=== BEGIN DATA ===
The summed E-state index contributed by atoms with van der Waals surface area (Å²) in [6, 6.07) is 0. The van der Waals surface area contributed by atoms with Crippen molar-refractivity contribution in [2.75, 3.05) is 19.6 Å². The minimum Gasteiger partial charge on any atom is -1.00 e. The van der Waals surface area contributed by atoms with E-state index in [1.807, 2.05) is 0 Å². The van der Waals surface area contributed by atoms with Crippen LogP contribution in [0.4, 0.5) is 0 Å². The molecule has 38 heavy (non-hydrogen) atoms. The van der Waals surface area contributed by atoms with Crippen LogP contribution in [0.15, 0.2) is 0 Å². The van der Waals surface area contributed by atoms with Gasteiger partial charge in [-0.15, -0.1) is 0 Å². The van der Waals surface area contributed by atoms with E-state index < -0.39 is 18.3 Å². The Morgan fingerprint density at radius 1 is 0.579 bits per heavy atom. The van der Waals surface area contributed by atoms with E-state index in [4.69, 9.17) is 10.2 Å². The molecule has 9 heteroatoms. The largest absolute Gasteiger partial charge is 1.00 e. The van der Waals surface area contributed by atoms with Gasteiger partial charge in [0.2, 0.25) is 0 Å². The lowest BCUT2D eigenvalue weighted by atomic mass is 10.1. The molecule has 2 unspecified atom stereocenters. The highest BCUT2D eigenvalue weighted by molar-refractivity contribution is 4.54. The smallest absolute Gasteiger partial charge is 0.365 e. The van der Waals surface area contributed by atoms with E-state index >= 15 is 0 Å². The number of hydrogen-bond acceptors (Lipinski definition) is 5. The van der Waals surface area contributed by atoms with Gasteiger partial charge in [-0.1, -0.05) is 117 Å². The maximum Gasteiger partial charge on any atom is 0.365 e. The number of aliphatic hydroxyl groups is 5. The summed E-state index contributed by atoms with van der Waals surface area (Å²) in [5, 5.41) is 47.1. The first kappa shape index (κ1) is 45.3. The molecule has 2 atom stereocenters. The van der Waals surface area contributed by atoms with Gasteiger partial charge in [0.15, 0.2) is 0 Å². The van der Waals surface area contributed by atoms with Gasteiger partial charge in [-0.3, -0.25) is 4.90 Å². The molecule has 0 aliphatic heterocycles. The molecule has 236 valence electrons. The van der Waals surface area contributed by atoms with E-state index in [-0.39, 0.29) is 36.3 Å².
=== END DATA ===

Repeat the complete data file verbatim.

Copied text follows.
The summed E-state index contributed by atoms with van der Waals surface area (Å²) in [6, 6.07) is 0. The van der Waals surface area contributed by atoms with Crippen molar-refractivity contribution in [2.75, 3.05) is 19.6 Å². The minimum Gasteiger partial charge on any atom is -1.00 e. The van der Waals surface area contributed by atoms with E-state index in [1.807, 2.05) is 0 Å². The van der Waals surface area contributed by atoms with Crippen LogP contribution in [0.4, 0.5) is 0 Å². The molecule has 38 heavy (non-hydrogen) atoms. The van der Waals surface area contributed by atoms with Crippen LogP contribution in [0.15, 0.2) is 0 Å². The van der Waals surface area contributed by atoms with Gasteiger partial charge in [-0.15, -0.1) is 0 Å². The van der Waals surface area contributed by atoms with E-state index < -0.39 is 18.3 Å². The Morgan fingerprint density at radius 1 is 0.579 bits per heavy atom. The van der Waals surface area contributed by atoms with E-state index in [4.69, 9.17) is 10.2 Å². The molecule has 9 heteroatoms. The largest absolute Gasteiger partial charge is 1.00 e. The van der Waals surface area contributed by atoms with Gasteiger partial charge in [0.2, 0.25) is 0 Å². The lowest BCUT2D eigenvalue weighted by atomic mass is 10.1. The molecule has 2 unspecified atom stereocenters. The highest BCUT2D eigenvalue weighted by molar-refractivity contribution is 4.54. The smallest absolute Gasteiger partial charge is 0.365 e. The van der Waals surface area contributed by atoms with E-state index >= 15 is 0 Å². The number of hydrogen-bond acceptors (Lipinski definition) is 5. The van der Waals surface area contributed by atoms with Gasteiger partial charge in [-0.1, -0.05) is 117 Å². The maximum Gasteiger partial charge on any atom is 0.365 e. The number of aliphatic hydroxyl groups is 5. The summed E-state index contributed by atoms with van der Waals surface area (Å²) in [5, 5.41) is 47.1. The first kappa shape index (κ1) is 45.3. The molecule has 2 atom stereocenters. The van der Waals surface area contributed by atoms with Gasteiger partial charge in [0.15, 0.2) is 0 Å². The van der Waals surface area contributed by atoms with Gasteiger partial charge in [-0.3, -0.25) is 4.90 Å². The molecule has 0 aliphatic heterocycles. The molecule has 236 valence electrons. The van der Waals surface area contributed by atoms with E-state index in [-0.39, 0.29) is 36.3 Å².